Most people contacting me through my blog never heard of littermate syndrome before finding the post while researching symptoms observed in their dogs. Increasingly, trainers and behavior professionals recognize that the cons of adopting siblings far outweigh the pros. “The only advantage I can think of is a short-term gain of the puppies being less lonely in the first month of life”, says Dunbar. “Everything else is a loss.”

Exceptions and Hope
While the majority of comments to my blog corroborate struggles in raising siblings—including the ongoing aggression and fighting often seen between same-gendered littermates—others write of well-adjusted cohabitating pairs. A common thread seems to be that littermates are more likely to thrive when introduced into a household with an older dog, who perhaps acts as an arbiter and stabilizing influence.

Myriad factors affect dog behavior, including genetics, early life experiences and owner engagement. As University of California/Davis veterinary behaviorist Dr. Melissa Bain points out, “two fearful littermates very well may be genetically predisposed to fear.” Bain is less inclined to apply the term syndrome to the set of symptoms: “It makes you think all littermates have problems, which is not the case.” She also emphasizes that the level of owner involvement is key, saying “the symptoms escalate when the owners treat them as one dog with eight legs.” When conflict ensues within the pair, Bain believes it’s due to the dogs being too similar in size, age and gender. “This uniformity makes it difficult for the siblings to delineate a hierarchy,” she said.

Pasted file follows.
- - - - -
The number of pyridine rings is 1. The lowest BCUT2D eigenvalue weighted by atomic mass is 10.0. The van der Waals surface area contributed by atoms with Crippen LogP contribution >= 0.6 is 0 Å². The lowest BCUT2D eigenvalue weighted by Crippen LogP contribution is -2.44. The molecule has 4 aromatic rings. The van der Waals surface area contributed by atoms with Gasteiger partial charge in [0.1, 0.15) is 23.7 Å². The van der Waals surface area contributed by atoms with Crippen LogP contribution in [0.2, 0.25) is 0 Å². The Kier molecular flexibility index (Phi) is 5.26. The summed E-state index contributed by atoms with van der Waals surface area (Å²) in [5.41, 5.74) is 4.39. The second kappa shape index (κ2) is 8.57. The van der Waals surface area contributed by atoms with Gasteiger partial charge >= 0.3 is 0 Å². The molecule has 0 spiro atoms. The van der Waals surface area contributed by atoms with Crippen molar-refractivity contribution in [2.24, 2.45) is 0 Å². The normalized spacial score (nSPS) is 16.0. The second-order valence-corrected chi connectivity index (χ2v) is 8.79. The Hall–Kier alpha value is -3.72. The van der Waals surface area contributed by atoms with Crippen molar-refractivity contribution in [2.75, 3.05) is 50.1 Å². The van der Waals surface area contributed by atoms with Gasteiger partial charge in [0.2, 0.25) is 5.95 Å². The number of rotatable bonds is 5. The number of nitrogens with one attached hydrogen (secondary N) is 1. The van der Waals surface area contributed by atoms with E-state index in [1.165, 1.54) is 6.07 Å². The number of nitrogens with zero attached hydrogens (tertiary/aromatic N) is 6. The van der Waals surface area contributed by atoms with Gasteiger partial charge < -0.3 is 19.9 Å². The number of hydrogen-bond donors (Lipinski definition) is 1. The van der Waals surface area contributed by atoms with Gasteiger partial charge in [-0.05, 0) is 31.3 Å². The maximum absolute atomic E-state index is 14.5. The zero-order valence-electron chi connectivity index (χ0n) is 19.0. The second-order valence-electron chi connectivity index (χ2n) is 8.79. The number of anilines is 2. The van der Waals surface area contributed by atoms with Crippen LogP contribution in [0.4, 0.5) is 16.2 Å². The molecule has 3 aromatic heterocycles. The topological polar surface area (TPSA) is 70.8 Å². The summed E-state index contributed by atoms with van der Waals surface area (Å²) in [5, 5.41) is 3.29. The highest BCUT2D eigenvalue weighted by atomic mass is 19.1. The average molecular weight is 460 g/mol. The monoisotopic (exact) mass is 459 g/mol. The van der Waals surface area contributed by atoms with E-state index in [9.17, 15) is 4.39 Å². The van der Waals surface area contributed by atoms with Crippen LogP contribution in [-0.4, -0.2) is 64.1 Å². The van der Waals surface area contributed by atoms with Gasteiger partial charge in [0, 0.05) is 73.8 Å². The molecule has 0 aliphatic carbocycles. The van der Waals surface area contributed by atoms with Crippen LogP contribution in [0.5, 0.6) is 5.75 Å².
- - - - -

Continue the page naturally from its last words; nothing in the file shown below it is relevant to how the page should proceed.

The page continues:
After Leslie’s second sibling had been re-homed, her remaining puppy began to thrive under a remedial socialization program. “Dora has blossomed in the last three months into a delightful household companion and she continues to improve. She now approaches people out of curiosity. We know she would still be fearful had we not separated the two before it got any worse. Dora has become more confident with all kinds of dogs and successfully completed a group obedience class.”

Increased Awareness
Recognition of the risks appears to be spreading, with many breeders and shelters declining to place siblings together. Shelley Smith, adoption center manager at Pets Unlimited in San Francisco, said her shelter stopped placing siblings together after a particularly disturbing case. “A dachshund mix named Thelma was returned to the shelter because her sibling repeatedly attacked her and she had multiple injuries by the time the heartbroken family returned her to us. Thankfully we were able to re-home Thelma, but it’s almost certain the fighting and anxiety could have been avoided had the two littermates not been placed together. We now separate siblings and inform adopters about the rationale for our policy.”